“Medical is a joke,” said Davide Coggins, currently imprisoned at Great Meadow Correctional Facility, a maximum-security prison in New York’s Washington County. “Unless you have diabetic issues or something simply attended to, you will suffer and decay before you get some type of treatment, if any.”
The 42-year-old has Crohn’s disease, an inflammatory bowel disease that can lead to abdominal pain, severe diarrhea, fatigue, weight loss, blood clots, colon cancer, and, if left untreated, fatal complications. Three intestinal resections have left Coggins without parts of his colon. He attributes the severity of the ailment to prison conditions. “I’ve had issues in and out of prison,” he told The Nation and New York Focus. “But the vast majority of my complications came while incarcerated.”
Coggins has little control over the food he can access. “I have found, after dealing with this for over 20 years, that the best (and cheapest) way to deal with my condition is to eat five or six times a day and keep things flowing through my digestive tract,” he said. “Things like rice, hot dogs, bread, fish, etc., cause me little to no issues. The right diet could solve nearly all my issues and cost the prison system virtually nothing.”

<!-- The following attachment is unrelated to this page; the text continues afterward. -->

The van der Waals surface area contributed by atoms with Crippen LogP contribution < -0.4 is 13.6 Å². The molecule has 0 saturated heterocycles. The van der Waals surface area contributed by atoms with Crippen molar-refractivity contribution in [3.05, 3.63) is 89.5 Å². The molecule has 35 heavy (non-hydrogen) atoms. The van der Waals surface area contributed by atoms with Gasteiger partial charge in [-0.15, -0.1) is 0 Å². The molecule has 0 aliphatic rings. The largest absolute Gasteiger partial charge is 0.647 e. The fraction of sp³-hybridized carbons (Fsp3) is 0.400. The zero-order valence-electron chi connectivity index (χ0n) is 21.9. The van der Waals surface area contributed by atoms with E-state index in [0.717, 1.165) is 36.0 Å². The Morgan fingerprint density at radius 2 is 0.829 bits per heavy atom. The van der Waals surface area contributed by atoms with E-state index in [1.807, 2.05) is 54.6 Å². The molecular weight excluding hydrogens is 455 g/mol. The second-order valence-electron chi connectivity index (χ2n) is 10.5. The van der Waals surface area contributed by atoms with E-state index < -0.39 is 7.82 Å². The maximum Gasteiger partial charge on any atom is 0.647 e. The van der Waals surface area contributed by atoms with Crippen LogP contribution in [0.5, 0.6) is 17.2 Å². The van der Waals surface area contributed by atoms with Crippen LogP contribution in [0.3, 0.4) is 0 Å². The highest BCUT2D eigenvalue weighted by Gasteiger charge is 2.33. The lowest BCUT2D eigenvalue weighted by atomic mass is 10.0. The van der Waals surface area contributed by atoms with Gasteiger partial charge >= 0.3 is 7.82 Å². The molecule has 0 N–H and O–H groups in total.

State prison policy allows for medically modified meals, such as a short-term soft diet for people with gastrointestinal issues, if requested by prison health staff. But Coggins says he is given the same food as everyone else—meals that consist largely of soy-based products and dairy, neither of which he can digest.
Coggins has been scheduled to see gastrointestinal specialists multiple times—often, he adds, months after he requested the appointment. But because of his missing colon, he cannot handle being transported for eight to 12 hours while handcuffed and shackled without reprieve, and has only been able to see specialists twice. At both visits, he said, the doctors had the same recommendation: Transfer him to a medical unit. Nonetheless, he remains at Great Meadow.
Last year, Coggins’s condition worsened, necessitating four different stints in the prison’s infirmary as well as several days at the Albany Medical Center.
“People who need specialized care, individuals who have unique needs or unusual needs, are suppressed and ignored until they learn to live with the regular routine, or just die off,” he said. “Complain, and you are a ‘troublemaker’ and are made even more miserable and are harassed on all levels. That’s just the way it is. And there’s no one to complain to who cares.”